Fredric Jameson indulges a view of Hegel that has been challenged for some time (LRB, 10 September). It assumes that Hegel sees Vorstellung (‘picture-thinking’, or ‘representation’) as in need of supersession by a more adequate mode known as ‘philosophy’. In fact he sees it as a necessary moment – a recognition by the self of its relation to material others – by which all genuine thinking proceeds. As for the ‘end of art’ specifically, Hegel is not trying to establish a ‘philosophy no longer obliged to rely on picture-thinking for its solutions’. The thesis describes a central feature of modernity for Hegel: namely, that representation reveals itself as not exhausting the possibilities of thought, but this does not mean that thought can do without representation. Philosophy’s task is to comprehend that difference, not to abolish it.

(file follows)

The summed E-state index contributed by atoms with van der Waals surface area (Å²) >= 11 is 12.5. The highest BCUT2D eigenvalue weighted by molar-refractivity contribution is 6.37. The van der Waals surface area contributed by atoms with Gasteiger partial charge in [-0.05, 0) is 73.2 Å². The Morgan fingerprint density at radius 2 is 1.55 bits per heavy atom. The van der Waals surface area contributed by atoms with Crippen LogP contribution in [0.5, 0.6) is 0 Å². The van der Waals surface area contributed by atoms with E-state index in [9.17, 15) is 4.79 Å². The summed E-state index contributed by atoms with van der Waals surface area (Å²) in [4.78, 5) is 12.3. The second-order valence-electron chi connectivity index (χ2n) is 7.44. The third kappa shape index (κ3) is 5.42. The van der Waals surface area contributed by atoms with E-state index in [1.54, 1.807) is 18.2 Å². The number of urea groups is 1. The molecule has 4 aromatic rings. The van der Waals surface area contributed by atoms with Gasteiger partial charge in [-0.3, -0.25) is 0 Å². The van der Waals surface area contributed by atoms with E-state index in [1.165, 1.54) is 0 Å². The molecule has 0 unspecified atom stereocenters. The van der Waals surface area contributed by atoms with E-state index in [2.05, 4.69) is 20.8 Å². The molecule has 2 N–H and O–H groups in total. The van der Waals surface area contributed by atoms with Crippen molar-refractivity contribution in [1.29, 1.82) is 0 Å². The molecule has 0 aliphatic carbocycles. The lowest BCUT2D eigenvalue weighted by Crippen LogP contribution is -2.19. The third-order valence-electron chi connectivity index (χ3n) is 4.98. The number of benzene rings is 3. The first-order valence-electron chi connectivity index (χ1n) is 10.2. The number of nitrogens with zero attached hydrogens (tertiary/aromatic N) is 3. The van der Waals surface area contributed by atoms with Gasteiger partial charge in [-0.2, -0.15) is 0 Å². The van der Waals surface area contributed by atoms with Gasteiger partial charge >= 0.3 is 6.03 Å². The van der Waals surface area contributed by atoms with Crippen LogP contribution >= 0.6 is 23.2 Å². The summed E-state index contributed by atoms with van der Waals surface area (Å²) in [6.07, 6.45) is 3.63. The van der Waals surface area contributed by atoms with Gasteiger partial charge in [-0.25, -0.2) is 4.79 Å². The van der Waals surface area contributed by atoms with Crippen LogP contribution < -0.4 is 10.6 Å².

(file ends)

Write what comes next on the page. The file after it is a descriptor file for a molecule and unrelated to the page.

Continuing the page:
|Seiten (von - bis)||17|
|Fachzeitschrift||London Review of Books|
|Publikationsstatus||Published - Sept. 10 2015|